Fergus Stoddart
This is a post by Fergus Stoddart
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Trends

The onslaught of challenges that retailers face coupled with ongoing shifts in consumer behaviour mean that the need to innovate still rings true, now more than ever before. Seven months ago, our last check on retail saw retailers facing existential crises if they weren’t brave and nimble enough to adapt to change. Since then, we have seen some great examples of retailers harnessing the power of technology, data and content to reach these empowered and digitally savvy consumers.

The future of retail in 2019 is being shaped by key trends seen in the TrendWatching report, with accelerating consumer expectations particularly driving the need for new and innovative marketing strategies.

Some retailers have already started investing in owned media and data strategy to produce content that improves customer experiences and connects with them in meaningful ways. Nike delivered an AR and geolocation-fueled magical point of sale to customers in their SNKRS app to drop their line of limited edition shoes. Those who wanted to purchase Nike’s SB Dunk High Pro Momofuku shoes needed to go on an AR scavenger hunt and find a copy of the menu for a New York restaurant Fuku. By using the app and holding up the camera to a specific image, an overlaid interactive 3D model of the shoes would appear and unlock the page allowing them to purchase it. By leveraging the power of digital technologies, this innovative strategy provided an immersive and entertaining experience for the mobile-empowered consumer. Not only did Nike orchestrate a contextual brand experience, they also demonstrated a deep understanding of its consumers’ culture, which helps to differentiate the brand from competitors.

 

IKEA is another brand that has successfully integrated data and technology to improve customers’ retail experience. The IKEA Place app combines visual search with AR product previews, giving users the ability to experience and experiment with digital  products in true-to-scale 3D size in their own homes. Users are also able to point cameras at household items and search for similar products within the app. The technology not only eases consumers’ decision-making processes but is set to redefine future consumer experiences of furniture retail. Here at Edge, we’re working with a number of retailers (Petbarn, Mitre10, Dymocks) to drive relevance and look at how we can leverage new technology and data to deliver relevant content.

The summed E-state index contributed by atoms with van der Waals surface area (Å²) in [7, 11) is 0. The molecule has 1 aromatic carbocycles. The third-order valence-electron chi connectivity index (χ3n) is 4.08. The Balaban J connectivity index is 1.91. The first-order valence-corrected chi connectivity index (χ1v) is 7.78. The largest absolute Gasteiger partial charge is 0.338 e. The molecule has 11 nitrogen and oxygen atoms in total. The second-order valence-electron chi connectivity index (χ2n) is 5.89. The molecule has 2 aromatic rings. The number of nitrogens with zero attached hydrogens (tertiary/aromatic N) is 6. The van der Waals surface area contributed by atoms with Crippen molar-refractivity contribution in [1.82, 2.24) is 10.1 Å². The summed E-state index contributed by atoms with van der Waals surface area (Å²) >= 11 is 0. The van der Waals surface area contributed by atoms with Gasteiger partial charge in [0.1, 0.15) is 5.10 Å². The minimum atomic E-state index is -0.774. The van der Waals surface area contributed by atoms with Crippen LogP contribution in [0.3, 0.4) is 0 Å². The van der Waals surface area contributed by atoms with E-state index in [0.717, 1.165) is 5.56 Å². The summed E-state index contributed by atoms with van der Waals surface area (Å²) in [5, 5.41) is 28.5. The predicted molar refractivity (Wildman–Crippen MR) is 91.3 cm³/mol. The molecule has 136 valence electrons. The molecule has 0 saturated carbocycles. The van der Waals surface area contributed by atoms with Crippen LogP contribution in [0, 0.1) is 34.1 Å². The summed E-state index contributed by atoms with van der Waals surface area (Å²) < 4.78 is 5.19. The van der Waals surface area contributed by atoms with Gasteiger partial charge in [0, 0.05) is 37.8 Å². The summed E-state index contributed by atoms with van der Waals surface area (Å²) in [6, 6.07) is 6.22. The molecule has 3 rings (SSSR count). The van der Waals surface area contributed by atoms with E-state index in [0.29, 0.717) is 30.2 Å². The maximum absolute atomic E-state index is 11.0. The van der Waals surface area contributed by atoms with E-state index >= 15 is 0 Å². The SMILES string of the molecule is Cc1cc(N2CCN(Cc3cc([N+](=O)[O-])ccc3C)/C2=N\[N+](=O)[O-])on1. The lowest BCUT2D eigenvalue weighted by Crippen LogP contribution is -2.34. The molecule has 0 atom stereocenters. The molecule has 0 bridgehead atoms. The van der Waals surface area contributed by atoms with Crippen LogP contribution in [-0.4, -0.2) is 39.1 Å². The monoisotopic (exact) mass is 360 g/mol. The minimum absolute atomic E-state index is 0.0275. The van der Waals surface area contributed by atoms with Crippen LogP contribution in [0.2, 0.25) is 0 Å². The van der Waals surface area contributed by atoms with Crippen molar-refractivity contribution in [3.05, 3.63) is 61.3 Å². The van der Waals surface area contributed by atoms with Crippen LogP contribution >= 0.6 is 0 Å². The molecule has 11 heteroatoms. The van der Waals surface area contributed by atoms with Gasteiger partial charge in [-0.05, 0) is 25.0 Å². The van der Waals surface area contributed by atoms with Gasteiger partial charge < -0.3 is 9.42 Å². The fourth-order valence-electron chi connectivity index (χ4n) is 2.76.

Deep retail personalisation is another trend set to reshape the retail consumer experience. To utilise data to its full potential, retailers need to offer personalised content that will prove they know consumers better than they know themselves. This follows some of the key trends mentioned in our last blog, which discussed how mass market “price and product” led campaigns and catalogues need to shift into one-to-one content. A prime example of this in action is Unilever’s food brand Knorr which introduced an AI tool offering consumers personalised recipes based on scans of their Instagram feed. Users could then save the recipes or add the ingredients to their shopping basket. This kind of data-driven behavioural targeting provides consumers with instant personalisation and total relevance. These sort of digital marketing efforts are revolutionising the food space and is something we are particularly excited to be working on with our client Weight Watchers.

Some of the work that we’ve also done with Petbarn does just this. By leveraging digital technologies and customer data, we created a Dog Breed Selector tool that streamlines the process of researching which dog breed fits your lifestyle. By easing the consumers’ path to purchase, the tool uses an algorithm to analyse lifestyle needs and narrow 161 dog breeds down to just one in less than a minute. As consumers continue to drill into brands before making their purchasing decision, the need to produce relevant content will only become more pressing. Brands in turn will need to make sure they support this ‘content revolution’ and leverage data and technology to drive brand preference and awareness.

Some brands have also harnessed the power of catching consumers on their path to purchase by outsourcing retail experiences to automation and algorithms. Revolut introduced a powerful new geolocation travel insurance that detects where you are in the world to automatically turn on coverage for you whilst travelling. The pay-per-day app leverages location data to automate a purchasing process that effectively saves the consumer time. With these trends continuing to grow, content marketing plays a significant role in helping retailers achieve a long-term profitable relationship with consumers.

 

Whilst all of these are great examples of brands leveraging the power of technology, data and content, retailers are faced with the ongoing challenge of remaining relevant in a rapidly changing marketplace. Consumers are increasingly expecting a seamless, intuitive customer experience and brands must continually innovate in order to provide content that consumers genuinely value rather than getting in between content they are interested in. These trends present opportunities for brands to create new experiences that excite an existing audience whilst winning over new ones, too. But what it all boils down to is ensuring data is leveraged and integrated with digital technologies to produce content that helps brands stay relevant, relentlessly.